LOS ANGELES -- “I believe in that America; I will fight for that America,” Sen. Elizabeth Warren (D-Mass.) fervently cried at the National Council of La Raza’s Annual Convention here on Sunday.
The declaration closed the senator's speech at a town hall that focused on Latinos in the U.S. economy, specifically on the severe financial hit minorities took during the economic crisis of the late 2000s. During the follow-up Q&A session, Warren said she believes immigration reform is the key to “save Social Security" for Americans across the country.
Even though Warren has repeatedly denied any intention for a 2016 presidential bid, her speech was reminiscent of a political agenda as it touched on topics including regulation of big banks on Wall Street by closing tax loopholes on the rich, the need for immigration reform, an increase in the federal minimum wage, “equal pay for equal work,” student debt and marriage equality.
The Massachusetts Democrat started off with an intimate testimony about her family’s own financial struggles after her father suffered a heart attack. She emphasized that at the time her mother was able to support the family with a minimum wage job at Sears.
“I stand on a stage like this and I think about the fact that I am the daughter of a janitor and I ended up a United States senator,” Warren said. “I worked hard but I never forget the fact that I grew up in an America that was investing in its kids, an America that believed in a high minimum wage, in low college tuition and to produce a steadily growing economy.”
“Starting a generation ago, Republicans turned this country in a different direction and economic consequences for families have been devastating,” the senator said.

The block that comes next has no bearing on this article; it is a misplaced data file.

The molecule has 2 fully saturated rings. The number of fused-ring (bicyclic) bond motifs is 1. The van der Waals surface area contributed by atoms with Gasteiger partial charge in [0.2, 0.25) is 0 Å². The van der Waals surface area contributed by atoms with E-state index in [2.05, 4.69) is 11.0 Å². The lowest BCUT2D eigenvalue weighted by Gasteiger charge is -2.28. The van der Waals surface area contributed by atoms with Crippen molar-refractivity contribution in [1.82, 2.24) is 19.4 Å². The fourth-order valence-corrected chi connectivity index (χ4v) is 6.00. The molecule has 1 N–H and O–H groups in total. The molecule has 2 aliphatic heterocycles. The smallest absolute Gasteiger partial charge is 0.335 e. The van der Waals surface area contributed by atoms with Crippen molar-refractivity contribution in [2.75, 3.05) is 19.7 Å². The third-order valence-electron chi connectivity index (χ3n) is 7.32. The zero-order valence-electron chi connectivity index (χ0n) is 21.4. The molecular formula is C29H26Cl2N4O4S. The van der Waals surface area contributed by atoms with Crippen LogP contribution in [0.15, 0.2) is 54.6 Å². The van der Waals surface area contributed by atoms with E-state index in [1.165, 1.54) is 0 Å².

Warren continued by denouncing policies that, she says, favored big banks on Wall Street and allowed Latinos to be disproportionately affected by the subprime mortgage crisis.
“Starting in the late 1990s, mortgage lenders out to make a fast buck targeted African-American families and Latino families, selling them some of the worst mortgages out there,” Warren said. “In fact, by 2006 a Latino family earning $200,000 a year was more likely to end up with a high-cost, high-risk subprime mortgage then a non-Latino family earning $30,000 a year. Think about what that kind of targeting meant. Across this country, Latino families were robbed by people wearing white shirts and big smiles, while regulators looked the other way.”
“The way I see this is, we can whine about it, we can whimper about it or we can fight back. I’m here today because we need to fight back,” Warren said.
At the close of her address, the senator's rallying cry for America began with a list of values, including immigration, that she "will fight for" and help uphold.
“We believe that immigration made this country strong and that immigration will make this country strong in the future,” Warren said. “We believe that equal means equal. No matter the color of your skin, no matter what language your family speaks, no matter who you love; equal means equal in this country and we will fight for it.”
In a short sit-down Q&A afterward, Monica C. Lozano, chairwoman of the board of U.S. Hispanic Media Inc., asked the senator more about her thoughts on immigration and specifically arguments that immigration reform could help the U.S. economy.
“One of the things we can talk about, for example, and there are many arguments around this, [is] Social Security. We want to save Social Security?” Warren asked. “One of the ways we can save Social Security is to pass comprehensive immigration reform. Bring more workers and bring more people out of the shadow economy and into the fully paid economy where everything is above the table.”
“We just have to get louder, and we have to get louder together,” she continued. “It is not simply the responsibility of the Latino community to push immigration reform.”